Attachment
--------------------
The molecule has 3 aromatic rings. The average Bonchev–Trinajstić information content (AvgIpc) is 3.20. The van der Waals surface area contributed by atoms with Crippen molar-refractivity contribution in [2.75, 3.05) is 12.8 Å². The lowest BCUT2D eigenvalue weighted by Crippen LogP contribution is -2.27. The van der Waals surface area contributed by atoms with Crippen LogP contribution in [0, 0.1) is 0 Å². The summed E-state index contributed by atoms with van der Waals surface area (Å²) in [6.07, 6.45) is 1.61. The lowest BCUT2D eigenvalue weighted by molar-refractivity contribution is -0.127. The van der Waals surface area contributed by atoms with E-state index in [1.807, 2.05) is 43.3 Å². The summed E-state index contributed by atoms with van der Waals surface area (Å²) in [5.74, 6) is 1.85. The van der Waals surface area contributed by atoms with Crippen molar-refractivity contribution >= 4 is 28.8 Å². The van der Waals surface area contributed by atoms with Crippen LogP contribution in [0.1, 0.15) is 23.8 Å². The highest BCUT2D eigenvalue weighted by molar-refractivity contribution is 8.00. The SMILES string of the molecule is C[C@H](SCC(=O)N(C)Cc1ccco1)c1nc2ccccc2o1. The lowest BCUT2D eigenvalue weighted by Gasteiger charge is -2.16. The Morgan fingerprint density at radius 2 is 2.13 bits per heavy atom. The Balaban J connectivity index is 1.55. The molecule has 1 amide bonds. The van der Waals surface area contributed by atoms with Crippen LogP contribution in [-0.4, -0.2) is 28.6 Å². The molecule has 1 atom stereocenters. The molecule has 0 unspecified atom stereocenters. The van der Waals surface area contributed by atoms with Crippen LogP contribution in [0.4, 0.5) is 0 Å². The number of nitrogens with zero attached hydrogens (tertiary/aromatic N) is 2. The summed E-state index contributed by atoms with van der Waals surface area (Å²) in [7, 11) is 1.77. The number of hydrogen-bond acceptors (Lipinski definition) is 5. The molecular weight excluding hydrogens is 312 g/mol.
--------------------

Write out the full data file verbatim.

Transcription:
The molecule has 3 aromatic rings. The average Bonchev–Trinajstić information content (AvgIpc) is 3.20. The van der Waals surface area contributed by atoms with Crippen molar-refractivity contribution in [2.75, 3.05) is 12.8 Å². The lowest BCUT2D eigenvalue weighted by Crippen LogP contribution is -2.27. The van der Waals surface area contributed by atoms with Crippen LogP contribution in [0, 0.1) is 0 Å². The summed E-state index contributed by atoms with van der Waals surface area (Å²) in [6.07, 6.45) is 1.61. The lowest BCUT2D eigenvalue weighted by molar-refractivity contribution is -0.127. The van der Waals surface area contributed by atoms with E-state index in [1.807, 2.05) is 43.3 Å². The summed E-state index contributed by atoms with van der Waals surface area (Å²) in [5.74, 6) is 1.85. The van der Waals surface area contributed by atoms with Crippen molar-refractivity contribution >= 4 is 28.8 Å². The van der Waals surface area contributed by atoms with Crippen LogP contribution in [0.1, 0.15) is 23.8 Å². The highest BCUT2D eigenvalue weighted by molar-refractivity contribution is 8.00. The SMILES string of the molecule is C[C@H](SCC(=O)N(C)Cc1ccco1)c1nc2ccccc2o1. The lowest BCUT2D eigenvalue weighted by Gasteiger charge is -2.16. The Morgan fingerprint density at radius 2 is 2.13 bits per heavy atom. The Balaban J connectivity index is 1.55. The molecule has 1 amide bonds. The van der Waals surface area contributed by atoms with Crippen LogP contribution in [-0.4, -0.2) is 28.6 Å². The molecule has 1 atom stereocenters. The molecule has 0 unspecified atom stereocenters. The van der Waals surface area contributed by atoms with Crippen LogP contribution in [0.4, 0.5) is 0 Å². The number of nitrogens with zero attached hydrogens (tertiary/aromatic N) is 2. The summed E-state index contributed by atoms with van der Waals surface area (Å²) in [7, 11) is 1.77. The number of hydrogen-bond acceptors (Lipinski definition) is 5. The molecular weight excluding hydrogens is 312 g/mol.